|Photo: Bill Brandon|
|Photo: Learning Solutions Magazine|
My purpose in this article is not to give you a “crystal ball” vision of what absolutely will happen in 2016, but to point you to two disruptive technologies (or developments) that each of us, as learning professionals, need to pay attention to in the next five years, beginning now."
I’ll also make some suggestions around evaluating the utility of ideas and technologies you will hear discussed as impacting your work in 2016. Finally I’ll offer a short discussion of the road that technologies take to reach mainstream adoption (or “Change Takes A Long Time”), better known as the Gartner Hype Cycle.
Words to watch in 2016
Every year in every forecast, you get laundry lists of words, terms, and ideas that the writer believes will be important. I’m only going to name two in this section, but you are going to see them and hear of them more and more. You are not going to be able to ignore them in 2016, and probably not for the next five years. Neither is going to impact most organizations greatly in 2016, but pay attention to developments in both of these areas because they are disruptive. They will affect how we work, they will affect business models, they will change workflows, and they will have an impact on individual performance and entire job markets.
Cognitive computing, currently in development by IBM (this link opens a 30-minute video overview of cognitive computing, and it’s worth the time; education applications at 26:00) and Accenture (link opens a short summary), is the simulation of human thought processes in a computer model. Related to another buzz word (machine learning) that you have probably heard, cognitive computing involves self-learning systems that use data mining to mimic the way the human brain works. These systems learn and get better with use, and are emerging to augment human capacity and understanding by dealing with unstructured data, applying analytics to the convergence of mobile, social, cloud, and Internet of Things technologies. In a recent survey of C-suite executives, more than a third of the executives named cognitive computing as a top technology in the next three to five years. You may also want to watch IBM’s Executive Overview of their project on YouTube.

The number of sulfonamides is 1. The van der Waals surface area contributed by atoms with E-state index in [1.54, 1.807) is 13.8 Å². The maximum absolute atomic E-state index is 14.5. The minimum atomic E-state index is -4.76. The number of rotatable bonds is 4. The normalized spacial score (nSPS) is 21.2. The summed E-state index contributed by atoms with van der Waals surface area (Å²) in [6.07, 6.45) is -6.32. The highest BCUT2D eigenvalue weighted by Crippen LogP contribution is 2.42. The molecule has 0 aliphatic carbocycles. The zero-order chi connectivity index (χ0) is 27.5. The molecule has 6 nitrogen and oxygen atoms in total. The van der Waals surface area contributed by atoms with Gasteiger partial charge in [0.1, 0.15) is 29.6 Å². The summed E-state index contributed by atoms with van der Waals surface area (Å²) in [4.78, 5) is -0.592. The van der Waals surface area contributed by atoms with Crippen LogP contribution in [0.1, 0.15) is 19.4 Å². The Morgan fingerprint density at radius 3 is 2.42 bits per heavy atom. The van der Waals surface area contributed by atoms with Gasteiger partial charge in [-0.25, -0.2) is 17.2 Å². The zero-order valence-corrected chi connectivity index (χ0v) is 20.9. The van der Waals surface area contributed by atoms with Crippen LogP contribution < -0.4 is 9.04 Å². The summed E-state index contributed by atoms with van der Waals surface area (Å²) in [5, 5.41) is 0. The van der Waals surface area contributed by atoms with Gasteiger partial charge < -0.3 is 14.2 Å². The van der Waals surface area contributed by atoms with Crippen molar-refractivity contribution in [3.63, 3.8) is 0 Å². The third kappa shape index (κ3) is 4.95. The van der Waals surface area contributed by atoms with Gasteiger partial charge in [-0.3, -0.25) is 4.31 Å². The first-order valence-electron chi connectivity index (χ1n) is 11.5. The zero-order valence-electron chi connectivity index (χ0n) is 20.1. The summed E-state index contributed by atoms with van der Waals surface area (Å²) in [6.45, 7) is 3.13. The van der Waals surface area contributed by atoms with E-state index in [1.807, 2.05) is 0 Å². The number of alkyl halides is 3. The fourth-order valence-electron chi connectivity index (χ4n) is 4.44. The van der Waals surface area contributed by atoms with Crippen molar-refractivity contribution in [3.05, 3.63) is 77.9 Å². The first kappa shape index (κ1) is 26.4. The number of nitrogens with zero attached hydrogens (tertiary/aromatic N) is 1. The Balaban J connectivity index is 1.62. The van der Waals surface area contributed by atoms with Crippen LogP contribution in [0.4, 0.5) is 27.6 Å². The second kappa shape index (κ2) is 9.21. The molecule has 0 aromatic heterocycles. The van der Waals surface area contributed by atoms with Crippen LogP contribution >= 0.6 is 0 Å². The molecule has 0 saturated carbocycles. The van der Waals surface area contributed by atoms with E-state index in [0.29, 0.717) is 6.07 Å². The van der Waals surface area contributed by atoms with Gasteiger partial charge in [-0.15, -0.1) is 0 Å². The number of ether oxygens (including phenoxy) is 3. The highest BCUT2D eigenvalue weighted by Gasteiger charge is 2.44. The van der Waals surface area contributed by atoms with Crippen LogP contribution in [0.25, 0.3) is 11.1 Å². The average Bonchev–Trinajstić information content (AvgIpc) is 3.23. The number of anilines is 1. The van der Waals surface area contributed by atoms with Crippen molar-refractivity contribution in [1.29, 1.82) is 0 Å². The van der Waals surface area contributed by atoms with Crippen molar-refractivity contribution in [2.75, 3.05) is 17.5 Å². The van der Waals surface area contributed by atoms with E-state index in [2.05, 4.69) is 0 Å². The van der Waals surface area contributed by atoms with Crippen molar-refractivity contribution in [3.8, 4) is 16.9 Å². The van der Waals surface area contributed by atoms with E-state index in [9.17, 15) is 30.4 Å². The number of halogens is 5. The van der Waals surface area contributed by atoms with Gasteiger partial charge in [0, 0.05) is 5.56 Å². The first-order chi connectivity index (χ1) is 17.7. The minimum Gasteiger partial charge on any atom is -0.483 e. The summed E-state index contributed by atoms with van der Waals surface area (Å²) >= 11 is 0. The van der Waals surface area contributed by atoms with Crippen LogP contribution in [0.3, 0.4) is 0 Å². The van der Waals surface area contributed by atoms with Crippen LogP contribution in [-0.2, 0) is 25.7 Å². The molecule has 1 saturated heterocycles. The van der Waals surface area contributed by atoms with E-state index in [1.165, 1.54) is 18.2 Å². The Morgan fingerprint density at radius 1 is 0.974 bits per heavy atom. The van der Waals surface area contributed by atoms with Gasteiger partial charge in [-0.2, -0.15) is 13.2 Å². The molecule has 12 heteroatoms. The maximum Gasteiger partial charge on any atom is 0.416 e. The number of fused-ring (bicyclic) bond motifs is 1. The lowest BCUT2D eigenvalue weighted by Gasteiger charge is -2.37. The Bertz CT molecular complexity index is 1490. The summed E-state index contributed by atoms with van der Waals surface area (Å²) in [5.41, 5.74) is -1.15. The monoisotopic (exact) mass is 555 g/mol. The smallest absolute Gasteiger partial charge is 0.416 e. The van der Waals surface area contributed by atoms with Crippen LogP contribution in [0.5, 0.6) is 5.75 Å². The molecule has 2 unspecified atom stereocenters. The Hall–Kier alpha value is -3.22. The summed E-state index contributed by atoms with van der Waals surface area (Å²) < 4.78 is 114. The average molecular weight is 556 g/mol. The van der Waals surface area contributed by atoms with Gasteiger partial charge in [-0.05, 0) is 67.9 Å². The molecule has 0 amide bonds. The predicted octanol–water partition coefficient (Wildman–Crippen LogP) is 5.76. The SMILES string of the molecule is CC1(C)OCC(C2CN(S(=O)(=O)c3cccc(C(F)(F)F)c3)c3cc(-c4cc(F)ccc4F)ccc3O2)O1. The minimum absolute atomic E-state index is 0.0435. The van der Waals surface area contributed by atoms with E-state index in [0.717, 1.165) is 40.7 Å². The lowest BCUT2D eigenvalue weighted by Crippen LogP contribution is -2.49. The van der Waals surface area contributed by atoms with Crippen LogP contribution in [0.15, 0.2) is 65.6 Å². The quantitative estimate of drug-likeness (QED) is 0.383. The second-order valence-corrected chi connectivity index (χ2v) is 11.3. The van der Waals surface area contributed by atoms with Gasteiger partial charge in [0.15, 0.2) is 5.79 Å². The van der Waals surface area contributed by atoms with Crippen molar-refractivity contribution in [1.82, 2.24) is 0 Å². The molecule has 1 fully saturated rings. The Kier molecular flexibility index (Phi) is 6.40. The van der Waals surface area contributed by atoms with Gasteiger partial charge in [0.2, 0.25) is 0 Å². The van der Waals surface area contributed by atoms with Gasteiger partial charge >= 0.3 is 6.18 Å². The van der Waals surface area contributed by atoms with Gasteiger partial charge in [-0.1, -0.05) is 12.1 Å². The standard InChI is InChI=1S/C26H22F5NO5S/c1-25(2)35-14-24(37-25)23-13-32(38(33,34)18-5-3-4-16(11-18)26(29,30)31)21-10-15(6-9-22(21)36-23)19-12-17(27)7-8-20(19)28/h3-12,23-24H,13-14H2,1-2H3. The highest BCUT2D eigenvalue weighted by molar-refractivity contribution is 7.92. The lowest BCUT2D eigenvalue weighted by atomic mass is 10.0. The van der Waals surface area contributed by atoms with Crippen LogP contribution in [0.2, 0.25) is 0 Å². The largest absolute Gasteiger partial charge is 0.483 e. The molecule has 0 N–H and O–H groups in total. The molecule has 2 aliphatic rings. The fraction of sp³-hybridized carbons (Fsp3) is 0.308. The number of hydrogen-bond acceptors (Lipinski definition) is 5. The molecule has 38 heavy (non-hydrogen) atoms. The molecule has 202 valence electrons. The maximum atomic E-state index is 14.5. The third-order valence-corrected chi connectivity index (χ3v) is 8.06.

Internet of Things
The Internet of Things (IoT) refers to physical objects (“things”) with internet connectivity, enabling the exchange of data from sensors, electronics, and software. In addition to the importance of this unstructured data to cognitive computing, the IoT is significant for three reasons. First, it changes the generation of data, replacing people in key workflows. Second, early adopters have found that the IoT actually increases and promotes collaboration between employees and between customers and organizations. Finally, the IoT changes workflows based on the data generated, and drives changes to business models and ultimately to the kinds of jobs that are available. All of these will very much change the nature of our work in the field of learning. The changes will come from the impact of the IoT on workplace learning (informal learning, performance support, and the shift of tasks from people to the IoT) and on the content and technology of formal instruction...
Next Article On December 28. Don't Miss Out.
Bill will post a short feature that discusses trends from 2015 into 2016. He will look at trends that are continuing to run, technologies with a rising number of adopters (or at least a lot of discussion among practitioners online and at conferences), and disruptive technologies that could have an effect on your outcomes in 2016.
Source: Learning Solutions Magazine